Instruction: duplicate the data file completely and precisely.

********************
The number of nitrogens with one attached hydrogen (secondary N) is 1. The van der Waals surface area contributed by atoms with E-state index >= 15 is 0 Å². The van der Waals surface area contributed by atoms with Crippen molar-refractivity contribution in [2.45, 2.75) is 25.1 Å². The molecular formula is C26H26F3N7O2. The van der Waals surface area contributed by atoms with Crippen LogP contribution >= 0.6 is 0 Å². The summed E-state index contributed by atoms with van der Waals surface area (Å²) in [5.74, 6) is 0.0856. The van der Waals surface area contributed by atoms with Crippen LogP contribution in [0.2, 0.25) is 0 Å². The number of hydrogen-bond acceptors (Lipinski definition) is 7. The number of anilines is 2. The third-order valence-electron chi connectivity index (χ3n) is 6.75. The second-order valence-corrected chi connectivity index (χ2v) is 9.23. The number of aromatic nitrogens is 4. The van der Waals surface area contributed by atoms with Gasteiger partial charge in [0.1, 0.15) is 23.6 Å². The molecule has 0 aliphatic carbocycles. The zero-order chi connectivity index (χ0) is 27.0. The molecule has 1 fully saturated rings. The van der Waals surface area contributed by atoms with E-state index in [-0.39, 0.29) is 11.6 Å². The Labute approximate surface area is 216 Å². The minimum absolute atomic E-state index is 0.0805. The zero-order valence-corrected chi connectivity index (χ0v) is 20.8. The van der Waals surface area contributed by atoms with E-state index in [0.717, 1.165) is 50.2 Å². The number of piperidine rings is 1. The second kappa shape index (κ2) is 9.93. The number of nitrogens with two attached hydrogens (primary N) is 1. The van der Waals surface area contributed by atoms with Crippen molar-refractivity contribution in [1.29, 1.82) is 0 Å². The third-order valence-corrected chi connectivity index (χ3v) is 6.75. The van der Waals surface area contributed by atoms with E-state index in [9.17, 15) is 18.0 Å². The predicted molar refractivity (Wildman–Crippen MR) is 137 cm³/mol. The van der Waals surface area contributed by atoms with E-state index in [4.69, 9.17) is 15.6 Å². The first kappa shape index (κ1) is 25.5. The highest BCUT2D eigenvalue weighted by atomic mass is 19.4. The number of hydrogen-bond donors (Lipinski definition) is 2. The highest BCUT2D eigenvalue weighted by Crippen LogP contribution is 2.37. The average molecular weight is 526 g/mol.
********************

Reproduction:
The number of nitrogens with one attached hydrogen (secondary N) is 1. The van der Waals surface area contributed by atoms with E-state index >= 15 is 0 Å². The van der Waals surface area contributed by atoms with Crippen molar-refractivity contribution in [2.45, 2.75) is 25.1 Å². The molecular formula is C26H26F3N7O2. The van der Waals surface area contributed by atoms with Crippen LogP contribution >= 0.6 is 0 Å². The summed E-state index contributed by atoms with van der Waals surface area (Å²) in [5.74, 6) is 0.0856. The van der Waals surface area contributed by atoms with Crippen LogP contribution in [0.2, 0.25) is 0 Å². The number of hydrogen-bond acceptors (Lipinski definition) is 7. The number of anilines is 2. The third-order valence-electron chi connectivity index (χ3n) is 6.75. The second-order valence-corrected chi connectivity index (χ2v) is 9.23. The number of aromatic nitrogens is 4. The van der Waals surface area contributed by atoms with Gasteiger partial charge in [0.1, 0.15) is 23.6 Å². The molecule has 0 aliphatic carbocycles. The zero-order chi connectivity index (χ0) is 27.0. The molecule has 1 fully saturated rings. The van der Waals surface area contributed by atoms with E-state index in [-0.39, 0.29) is 11.6 Å². The Labute approximate surface area is 216 Å². The minimum absolute atomic E-state index is 0.0805. The zero-order valence-corrected chi connectivity index (χ0v) is 20.8. The van der Waals surface area contributed by atoms with E-state index in [0.717, 1.165) is 50.2 Å². The number of piperidine rings is 1. The second kappa shape index (κ2) is 9.93. The number of nitrogens with two attached hydrogens (primary N) is 1. The van der Waals surface area contributed by atoms with Crippen molar-refractivity contribution in [1.29, 1.82) is 0 Å². The third-order valence-corrected chi connectivity index (χ3v) is 6.75. The van der Waals surface area contributed by atoms with E-state index in [9.17, 15) is 18.0 Å². The predicted molar refractivity (Wildman–Crippen MR) is 137 cm³/mol. The van der Waals surface area contributed by atoms with E-state index in [4.69, 9.17) is 15.6 Å². The first kappa shape index (κ1) is 25.5. The highest BCUT2D eigenvalue weighted by atomic mass is 19.4. The number of hydrogen-bond donors (Lipinski definition) is 2. The highest BCUT2D eigenvalue weighted by Crippen LogP contribution is 2.37. The average molecular weight is 526 g/mol.